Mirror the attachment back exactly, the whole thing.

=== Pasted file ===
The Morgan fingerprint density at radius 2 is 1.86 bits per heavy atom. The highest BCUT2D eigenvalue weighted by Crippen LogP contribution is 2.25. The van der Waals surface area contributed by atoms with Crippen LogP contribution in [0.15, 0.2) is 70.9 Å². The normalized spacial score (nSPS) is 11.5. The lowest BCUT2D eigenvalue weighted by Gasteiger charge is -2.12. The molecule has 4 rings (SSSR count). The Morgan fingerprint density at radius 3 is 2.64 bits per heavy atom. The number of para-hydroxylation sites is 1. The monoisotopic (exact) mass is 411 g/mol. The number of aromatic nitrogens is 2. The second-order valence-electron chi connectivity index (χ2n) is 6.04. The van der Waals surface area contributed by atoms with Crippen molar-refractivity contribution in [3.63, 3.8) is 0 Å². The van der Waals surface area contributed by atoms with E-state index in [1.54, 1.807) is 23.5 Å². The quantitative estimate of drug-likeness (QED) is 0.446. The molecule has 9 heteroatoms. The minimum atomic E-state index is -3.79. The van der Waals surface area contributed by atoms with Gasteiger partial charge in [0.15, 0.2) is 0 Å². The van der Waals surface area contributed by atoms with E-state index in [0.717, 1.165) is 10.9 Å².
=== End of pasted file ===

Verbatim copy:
The Morgan fingerprint density at radius 2 is 1.86 bits per heavy atom. The highest BCUT2D eigenvalue weighted by Crippen LogP contribution is 2.25. The van der Waals surface area contributed by atoms with Crippen LogP contribution in [0.15, 0.2) is 70.9 Å². The normalized spacial score (nSPS) is 11.5. The lowest BCUT2D eigenvalue weighted by Gasteiger charge is -2.12. The molecule has 4 rings (SSSR count). The Morgan fingerprint density at radius 3 is 2.64 bits per heavy atom. The number of para-hydroxylation sites is 1. The monoisotopic (exact) mass is 411 g/mol. The number of aromatic nitrogens is 2. The second-order valence-electron chi connectivity index (χ2n) is 6.04. The van der Waals surface area contributed by atoms with Crippen molar-refractivity contribution in [3.63, 3.8) is 0 Å². The van der Waals surface area contributed by atoms with E-state index in [1.54, 1.807) is 23.5 Å². The quantitative estimate of drug-likeness (QED) is 0.446. The molecule has 9 heteroatoms. The minimum atomic E-state index is -3.79. The van der Waals surface area contributed by atoms with Gasteiger partial charge in [0.15, 0.2) is 0 Å². The van der Waals surface area contributed by atoms with E-state index in [0.717, 1.165) is 10.9 Å².